AstraZeneca has delayed providing shots of their experimental Covid-19 vaccination after one of the participants in the study has gotten sick. In a standard review of the trials, one person had an unexplained illness. This delay comes as a blow to what many consider to be one of the leading candidate developers. Stopping the administration of the experimental vaccines is meant to give researchers more time to examine the data present.
Michele Meixell , a spokeswoman for AstraZeneca said, “This is a routine action which has to happen whenever there is a potentially unexplained illness in one of the trials, while it is investigated, ensuring we maintain the integrity of the trials,” She also said that it is now too early to determine the diagnosis of the patient.
Oxford University who is partnered with AstraZeneca for the development of the vaccine echoed their statements, saying it was part of a standard review to halt progress of the study. They said, “In large trials, illnesses will happen by chance but must be independently reviewed to check this carefully.”
Some researchers around the world have downplayed the significance of the halt. Eric Topol, a cardiologist and clinical-trials expert at the Scripps Research Translational Institute in San Diego, said pauses like this in large trials are common, and that there is a high chance the sick patient may not even be related to the vaccine. Topol called this a safety precaution.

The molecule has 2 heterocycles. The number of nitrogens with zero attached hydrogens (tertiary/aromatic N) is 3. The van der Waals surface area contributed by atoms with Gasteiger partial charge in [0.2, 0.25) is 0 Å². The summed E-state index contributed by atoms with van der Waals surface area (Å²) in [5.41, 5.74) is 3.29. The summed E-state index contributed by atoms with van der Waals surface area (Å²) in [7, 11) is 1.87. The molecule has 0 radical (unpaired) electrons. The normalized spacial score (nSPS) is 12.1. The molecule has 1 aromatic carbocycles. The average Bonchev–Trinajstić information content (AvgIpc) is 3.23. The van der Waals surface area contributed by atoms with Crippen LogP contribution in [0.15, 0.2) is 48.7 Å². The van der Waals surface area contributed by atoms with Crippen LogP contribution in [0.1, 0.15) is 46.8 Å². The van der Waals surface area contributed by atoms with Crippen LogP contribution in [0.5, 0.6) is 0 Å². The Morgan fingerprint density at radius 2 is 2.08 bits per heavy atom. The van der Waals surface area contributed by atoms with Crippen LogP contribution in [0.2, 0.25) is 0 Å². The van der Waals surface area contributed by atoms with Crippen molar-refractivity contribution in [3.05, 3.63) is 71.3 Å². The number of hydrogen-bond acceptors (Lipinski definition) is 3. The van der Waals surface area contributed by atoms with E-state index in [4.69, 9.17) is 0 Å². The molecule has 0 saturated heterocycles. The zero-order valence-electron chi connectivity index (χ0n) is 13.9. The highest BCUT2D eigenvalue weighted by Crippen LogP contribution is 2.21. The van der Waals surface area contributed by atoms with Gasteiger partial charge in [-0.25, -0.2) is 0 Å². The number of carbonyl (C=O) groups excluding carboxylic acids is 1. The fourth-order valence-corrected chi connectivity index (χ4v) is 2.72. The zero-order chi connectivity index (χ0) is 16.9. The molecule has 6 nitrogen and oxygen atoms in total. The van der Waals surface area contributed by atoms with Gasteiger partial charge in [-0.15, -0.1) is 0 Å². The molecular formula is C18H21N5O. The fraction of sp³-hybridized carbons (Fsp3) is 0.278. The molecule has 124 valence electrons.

Paul Offit, a pediatrician and vaccine expert at the Children’s Hospital of Philadelphia, said that the shot in the AstraZeneca trials involve giving large doses of the vaccine in an attempt to stop the virus from replicating. He believes it is important to determine whether the illness potentially was a reaction to that large of a dose. He said, “When you have that kind of viral load, you can have side effects.”
This news of setback comes on the heels of a group of scientists calling to question the validity of the review of the vaccine from Russia we noted in a previous blog, saying the results seem improbable. These are two examples of just how hard it has been to get a Covid-19 vaccine to the public as quickly as possible, and that’s not even mentioning the political stressors put on the vaccine development.
For more information and updates on the COvid-19 vaccine please check back regularly at the ABN Blog.